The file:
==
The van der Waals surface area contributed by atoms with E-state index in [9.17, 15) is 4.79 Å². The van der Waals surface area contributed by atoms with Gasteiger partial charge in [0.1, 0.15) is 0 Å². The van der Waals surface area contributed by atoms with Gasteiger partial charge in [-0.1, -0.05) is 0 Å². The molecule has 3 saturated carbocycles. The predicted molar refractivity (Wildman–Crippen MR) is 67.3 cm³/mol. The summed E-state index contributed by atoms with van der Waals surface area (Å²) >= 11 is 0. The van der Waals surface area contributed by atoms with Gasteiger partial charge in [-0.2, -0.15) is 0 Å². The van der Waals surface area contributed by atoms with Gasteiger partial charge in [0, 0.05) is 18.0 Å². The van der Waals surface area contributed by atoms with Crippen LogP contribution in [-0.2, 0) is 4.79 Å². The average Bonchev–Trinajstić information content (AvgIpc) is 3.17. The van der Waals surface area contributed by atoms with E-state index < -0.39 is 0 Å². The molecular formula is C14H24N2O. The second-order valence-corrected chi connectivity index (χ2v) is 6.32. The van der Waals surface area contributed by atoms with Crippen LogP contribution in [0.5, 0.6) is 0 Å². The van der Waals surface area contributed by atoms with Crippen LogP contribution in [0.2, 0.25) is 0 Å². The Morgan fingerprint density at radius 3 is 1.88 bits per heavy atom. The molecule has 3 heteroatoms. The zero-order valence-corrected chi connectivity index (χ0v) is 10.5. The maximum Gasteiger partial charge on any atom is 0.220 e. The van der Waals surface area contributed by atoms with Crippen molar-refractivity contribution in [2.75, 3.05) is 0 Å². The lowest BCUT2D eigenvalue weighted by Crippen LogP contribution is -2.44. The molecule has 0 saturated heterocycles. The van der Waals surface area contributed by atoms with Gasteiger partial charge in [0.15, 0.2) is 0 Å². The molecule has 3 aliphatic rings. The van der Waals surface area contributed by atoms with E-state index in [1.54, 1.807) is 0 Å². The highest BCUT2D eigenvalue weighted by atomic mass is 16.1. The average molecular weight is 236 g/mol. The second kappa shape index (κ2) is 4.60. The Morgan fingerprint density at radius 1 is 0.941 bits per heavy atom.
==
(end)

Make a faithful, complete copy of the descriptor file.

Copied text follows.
The van der Waals surface area contributed by atoms with E-state index in [9.17, 15) is 4.79 Å². The van der Waals surface area contributed by atoms with Gasteiger partial charge in [0.1, 0.15) is 0 Å². The van der Waals surface area contributed by atoms with Gasteiger partial charge in [-0.1, -0.05) is 0 Å². The molecule has 3 saturated carbocycles. The predicted molar refractivity (Wildman–Crippen MR) is 67.3 cm³/mol. The summed E-state index contributed by atoms with van der Waals surface area (Å²) >= 11 is 0. The van der Waals surface area contributed by atoms with Gasteiger partial charge in [-0.2, -0.15) is 0 Å². The van der Waals surface area contributed by atoms with Gasteiger partial charge in [0, 0.05) is 18.0 Å². The van der Waals surface area contributed by atoms with Crippen LogP contribution in [-0.2, 0) is 4.79 Å². The average Bonchev–Trinajstić information content (AvgIpc) is 3.17. The van der Waals surface area contributed by atoms with E-state index < -0.39 is 0 Å². The molecular formula is C14H24N2O. The second-order valence-corrected chi connectivity index (χ2v) is 6.32. The van der Waals surface area contributed by atoms with Crippen LogP contribution in [0.5, 0.6) is 0 Å². The van der Waals surface area contributed by atoms with Crippen LogP contribution in [0.2, 0.25) is 0 Å². The Morgan fingerprint density at radius 3 is 1.88 bits per heavy atom. The molecule has 3 heteroatoms. The zero-order valence-corrected chi connectivity index (χ0v) is 10.5. The maximum Gasteiger partial charge on any atom is 0.220 e. The van der Waals surface area contributed by atoms with Crippen molar-refractivity contribution in [2.75, 3.05) is 0 Å². The lowest BCUT2D eigenvalue weighted by Crippen LogP contribution is -2.44. The molecule has 0 saturated heterocycles. The van der Waals surface area contributed by atoms with Gasteiger partial charge in [0.15, 0.2) is 0 Å². The molecule has 3 aliphatic rings. The van der Waals surface area contributed by atoms with E-state index in [1.54, 1.807) is 0 Å². The highest BCUT2D eigenvalue weighted by atomic mass is 16.1. The average molecular weight is 236 g/mol. The second kappa shape index (κ2) is 4.60. The Morgan fingerprint density at radius 1 is 0.941 bits per heavy atom.